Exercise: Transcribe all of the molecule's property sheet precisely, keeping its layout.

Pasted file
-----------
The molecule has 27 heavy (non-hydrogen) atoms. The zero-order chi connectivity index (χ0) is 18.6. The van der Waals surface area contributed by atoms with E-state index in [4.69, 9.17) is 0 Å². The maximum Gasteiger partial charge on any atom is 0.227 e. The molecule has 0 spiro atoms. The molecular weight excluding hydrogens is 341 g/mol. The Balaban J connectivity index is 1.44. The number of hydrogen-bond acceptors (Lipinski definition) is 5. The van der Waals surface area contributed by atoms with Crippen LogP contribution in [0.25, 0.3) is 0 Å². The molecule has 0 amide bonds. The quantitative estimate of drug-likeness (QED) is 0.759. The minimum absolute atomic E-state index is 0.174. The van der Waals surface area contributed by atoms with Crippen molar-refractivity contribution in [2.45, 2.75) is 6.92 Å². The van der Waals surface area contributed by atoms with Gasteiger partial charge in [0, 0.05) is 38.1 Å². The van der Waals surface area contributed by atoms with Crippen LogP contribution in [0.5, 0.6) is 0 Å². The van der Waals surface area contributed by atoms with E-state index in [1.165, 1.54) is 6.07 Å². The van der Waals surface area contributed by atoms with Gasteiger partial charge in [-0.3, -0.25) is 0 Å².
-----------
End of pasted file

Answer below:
The molecule has 27 heavy (non-hydrogen) atoms. The zero-order chi connectivity index (χ0) is 18.6. The van der Waals surface area contributed by atoms with E-state index in [4.69, 9.17) is 0 Å². The maximum Gasteiger partial charge on any atom is 0.227 e. The molecule has 0 spiro atoms. The molecular weight excluding hydrogens is 341 g/mol. The Balaban J connectivity index is 1.44. The number of hydrogen-bond acceptors (Lipinski definition) is 5. The van der Waals surface area contributed by atoms with Crippen LogP contribution in [0.25, 0.3) is 0 Å². The molecule has 0 amide bonds. The quantitative estimate of drug-likeness (QED) is 0.759. The minimum absolute atomic E-state index is 0.174. The van der Waals surface area contributed by atoms with Crippen molar-refractivity contribution in [2.45, 2.75) is 6.92 Å². The van der Waals surface area contributed by atoms with Gasteiger partial charge in [0, 0.05) is 38.1 Å². The van der Waals surface area contributed by atoms with Crippen LogP contribution in [0.5, 0.6) is 0 Å². The van der Waals surface area contributed by atoms with E-state index in [1.165, 1.54) is 6.07 Å². The van der Waals surface area contributed by atoms with Gasteiger partial charge in [-0.3, -0.25) is 0 Å².